Why Some Christians’ Kids Blow Off God – and Why Mine Didn’t

I love it when Christian parents whose kids haven’t even yet made it out of the nest with their faith seriously tried, tested and found true, lecture others about “how to raise godly kids”.

Every time I see one of these dandies come forth, hawking their wisdom that’s yet to be seriously proven in the Asplundh of the real world, I feel like saying, “Uh … you might wanna just keep doing R&D and dial back a skooch with your ‘How To’s’ until Dinky has made it out of 6th grade without getting a nipple ring and a pentagram tattooed on his forehead.”

Personally, I’d let life chew on my kids a tad and see how they fare before you come out with your five-point plan.

Listening to parents who’s child raising principles have yet to be verified is like listening to a single person telling a married couple with four kids, a half-million dollar mortgage and a live-in aunt with a mustache how to juggle the complexities of managing a big family. Sure, I might listen politely, but inwardly I’m thinking, “Really? C’mon, really?”

Being blessed with two girls who’re out of the house and now, in their 20’s, who have a real, living, vital, unfeigned faith that’s been road-tested at levels that would make most mature adults wince, I think I have a little credence when it comes to raising kids.

In no particular order, here’s some chicken scratches regarding how my wife and I did a decent, God-graced job with our indomitable lasses:

1. My wife and I never pretended to be perfect or expected them to pretend to be fabulous all the time. We lived real lives in front of our kids. Not phony, duplicitous, grin until your damn teeth are dried Stepford existences of polished and pretentious perfection. When I screwed up, and it was often, I owned it. I didn’t blame the devil or others for my faux pas.

They understood that even though their folks love God, we were not God. We let them know we needed grace and when they derailed we gave them grace. Ask ‘em and they’ll tell you that the life we live in secret matches our public life in all of its good, bad and ugliness. If you want your kids to bail on their faith, then be a duplicitous dipstick and a graceless hack and they’ll dump your faith like a bad habit. Remember, the gospel is primarily caught, not taught.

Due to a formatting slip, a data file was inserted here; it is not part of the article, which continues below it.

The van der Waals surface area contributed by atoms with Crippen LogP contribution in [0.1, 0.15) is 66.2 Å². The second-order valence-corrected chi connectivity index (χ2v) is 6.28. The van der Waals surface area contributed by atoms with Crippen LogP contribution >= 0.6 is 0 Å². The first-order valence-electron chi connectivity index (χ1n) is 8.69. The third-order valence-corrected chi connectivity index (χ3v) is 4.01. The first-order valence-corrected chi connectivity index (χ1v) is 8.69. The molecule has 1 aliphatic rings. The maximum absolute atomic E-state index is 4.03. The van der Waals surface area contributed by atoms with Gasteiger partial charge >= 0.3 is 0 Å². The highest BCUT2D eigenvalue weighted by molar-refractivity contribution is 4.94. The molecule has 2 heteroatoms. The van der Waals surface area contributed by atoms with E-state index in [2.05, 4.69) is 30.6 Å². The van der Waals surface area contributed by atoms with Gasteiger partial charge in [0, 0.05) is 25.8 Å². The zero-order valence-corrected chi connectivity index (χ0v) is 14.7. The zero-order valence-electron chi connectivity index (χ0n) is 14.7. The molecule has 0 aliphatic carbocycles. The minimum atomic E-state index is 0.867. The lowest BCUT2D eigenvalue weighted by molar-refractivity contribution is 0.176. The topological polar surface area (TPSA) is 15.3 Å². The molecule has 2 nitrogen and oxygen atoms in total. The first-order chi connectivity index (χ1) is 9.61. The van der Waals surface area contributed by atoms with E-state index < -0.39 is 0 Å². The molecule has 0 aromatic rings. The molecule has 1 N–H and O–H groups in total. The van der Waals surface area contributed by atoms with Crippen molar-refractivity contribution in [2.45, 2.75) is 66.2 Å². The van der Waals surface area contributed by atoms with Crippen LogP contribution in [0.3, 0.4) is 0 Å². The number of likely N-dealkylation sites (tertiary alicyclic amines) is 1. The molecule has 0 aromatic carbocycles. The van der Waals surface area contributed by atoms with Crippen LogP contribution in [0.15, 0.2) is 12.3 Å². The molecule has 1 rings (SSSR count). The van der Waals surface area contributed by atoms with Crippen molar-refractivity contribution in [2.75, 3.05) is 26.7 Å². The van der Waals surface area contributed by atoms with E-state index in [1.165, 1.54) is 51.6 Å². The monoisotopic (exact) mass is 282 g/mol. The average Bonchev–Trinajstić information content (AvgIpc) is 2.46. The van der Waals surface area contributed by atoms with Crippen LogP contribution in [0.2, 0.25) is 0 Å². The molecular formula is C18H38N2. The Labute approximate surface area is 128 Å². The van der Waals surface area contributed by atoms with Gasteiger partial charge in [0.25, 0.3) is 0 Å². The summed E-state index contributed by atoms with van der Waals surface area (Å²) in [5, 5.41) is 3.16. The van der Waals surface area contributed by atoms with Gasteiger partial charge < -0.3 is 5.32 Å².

2. My wife and I portrayed Jesus as a grand and glorious God and not some mean and nasty, old, petulant Deity who measures dress hems and hates beer. A lot of kids rebel against God not because they hate him but because they hate the way their parents have painted him as a small and petty cosmic killjoy. If you want to guarantee your kids will walk away from the faith, just make it an obnoxiously narrow, fastidiously legalistic, life-sucking, skull-numbing guilt trip. Personally, I think people who make God and the gospel boring and miserable should be first to be tossed into the lake of fire. How someone can take the greatest story ever told and make it suck is both beyond me and unforgivable.

3. Christianity to us equated adventure. Y’know, when I read the Bible I don’t get that the characters it lauds loathed the path they trod but actually delighted in it and found it exceedingly and abundantly beyond all they could ask or imagine; and Jonesed for it, versus the crap life of separation from the life of God.

My wife and I showcased a Christianity that was rich with the unknown, adventure, risk and reward. Quite frankly, what they saw and what we touted to them was something that was pretty sweet, and only an idiot would want to rebel against it. And they’re not idiots.

4. We never isolated ourselves. Our friends were everyone. Our house over the years looked like a Star Wars bar scene of rock stars, diplomats, Fox News contributors, strippers, New York Times best-selling authors, the gay, the straight, the successful, the homeless, AIDS victims, doctors and the demented of every imaginable stripe. Our house was wide open to those who were wide open to Him. Please don’t dismiss this little ditty.

5. When I was a pastor, I made certain that I wasn’t married to the church. I never bought into this crap that my church came before my family. Man of God, if you dump your family for “ministry” they’ll return the favor later on in life and dump you and the “God” who took their parents away from them in their formative years. If you don’t believe me then just plow on and see what happens.

6. Lastly, our Christianity wasn’t anti-intellectual. My kids grew up on Clive Staple’s musings, Os Guinness’s and Tolkien’s tomes, philosophy and philosophers; and I often brought them to seminary with me where they got to hear, up close and personal, Dr. R.C. Sproul, Dr. D. James Kennedy and other esteemed theologians who didn’t have three teeth and an IQ of 50.

That’s what we did, folks, and it worked.

Our kids are our greatest joy. It hasn’t been easy, but then again, so what? That’s life. It’s ‘spose to be messy. However, now, as young alpha females conquering the planet, their faith, their tenacity, their successes, their work ethic and their love for God and this country beats anything this world has ever offered this redneck; and for this we’re forever grateful.

I pray God blesses you and yours like he has my wife and me.

About the author: Doug Giles

Doug Giles is the Big Dawg at ClashDaily.com and the Co-Owner of The Safari Cigar Company. Follow him on Facebook and Twitter. And check out his new book, Rise, Kill and Eat: A Theology of Hunting from Genesis to Revelation.